[License-discuss] License licenses

Richard Fontana rfontana at redhat.com
Fri May 31 18:08:07 UTC 2019

On Thu, May 30, 2019 at 4:27 PM Patrick Masson <masson at opensource.org> wrote:

> We would like to add the following information to each license page:
> - License Copyright: [Name of person/organization who submitted the license, and year submitted]

Patrick, I would suggest: (1) keeping the submitter of the license
separate from the copyright owner of the license (often these will be
different, and I would consider the submitter much more important
information); (2) only noting the copyright owner of a license where
the license states a nominal copyright owner; (3) not making
unverified assumptions about copyright ownership or authorship of an
existing license text.

For example, for the MIT license:

(1) No submitter -- the MIT license was grandfathered in by the
original OSI board
(2) No nominal copyright owner
(3) Despite its name, MIT does not appear to have authored the MIT
license, based on the historical research I've done -- somewhat
important because in later times I believe the MIT tech transfer
office itself assumed -- based on the name popularized by the OSI
itself -- that it had authored the MIT license, and also more recently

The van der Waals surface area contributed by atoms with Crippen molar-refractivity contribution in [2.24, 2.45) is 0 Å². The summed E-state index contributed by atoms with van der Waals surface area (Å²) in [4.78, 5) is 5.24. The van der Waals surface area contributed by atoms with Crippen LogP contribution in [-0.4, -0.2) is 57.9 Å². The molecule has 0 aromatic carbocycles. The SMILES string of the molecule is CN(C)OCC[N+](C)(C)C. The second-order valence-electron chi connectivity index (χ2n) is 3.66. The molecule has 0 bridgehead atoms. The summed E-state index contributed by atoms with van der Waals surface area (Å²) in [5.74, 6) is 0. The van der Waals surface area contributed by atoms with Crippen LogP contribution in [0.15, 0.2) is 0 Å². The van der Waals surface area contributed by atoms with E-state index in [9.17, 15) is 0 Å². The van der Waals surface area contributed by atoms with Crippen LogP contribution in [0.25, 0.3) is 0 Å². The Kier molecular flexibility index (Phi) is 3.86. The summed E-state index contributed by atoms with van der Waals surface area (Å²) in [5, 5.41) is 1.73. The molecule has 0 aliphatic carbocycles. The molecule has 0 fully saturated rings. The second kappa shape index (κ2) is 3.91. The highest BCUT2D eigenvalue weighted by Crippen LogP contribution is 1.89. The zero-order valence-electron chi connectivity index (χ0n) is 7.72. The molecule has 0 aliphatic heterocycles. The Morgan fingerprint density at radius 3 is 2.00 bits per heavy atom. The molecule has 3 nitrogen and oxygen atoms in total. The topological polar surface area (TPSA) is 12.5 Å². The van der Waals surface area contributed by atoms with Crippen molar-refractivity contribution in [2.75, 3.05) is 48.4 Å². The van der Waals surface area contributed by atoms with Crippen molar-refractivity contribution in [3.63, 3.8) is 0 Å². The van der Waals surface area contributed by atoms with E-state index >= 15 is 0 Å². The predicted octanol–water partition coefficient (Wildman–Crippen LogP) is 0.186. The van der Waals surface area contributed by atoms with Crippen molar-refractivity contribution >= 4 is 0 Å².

some of the members of the "open source licenses can be copyright
only" camp wish to argue that the MIT license should be read as a
"copyright only" license because the present-day MIT tech transfer
office supposedly takes that view. MIT is not the license steward of
the MIT license -- there is no license steward -- which is separate
from but closely related to the authorship and copyright ownership

For example, for GPLv3:

(1) Submitted by Chris DiBona of Google in 2007 (if I remember correctly)
(2) FSF is the nominal copyright owner

My initial concern was that OSI was taking the position that
OSI-approved licenses are normally copyrighted things, which as to at
least some of them is questionable as a legal and policy matter.  In
practice, contractual language (for purposes of this discussion, open
source licenses are a variety of contract) is widely reused and
adapted freely as though it were in the public domain, and that should
normally be considered a good thing.


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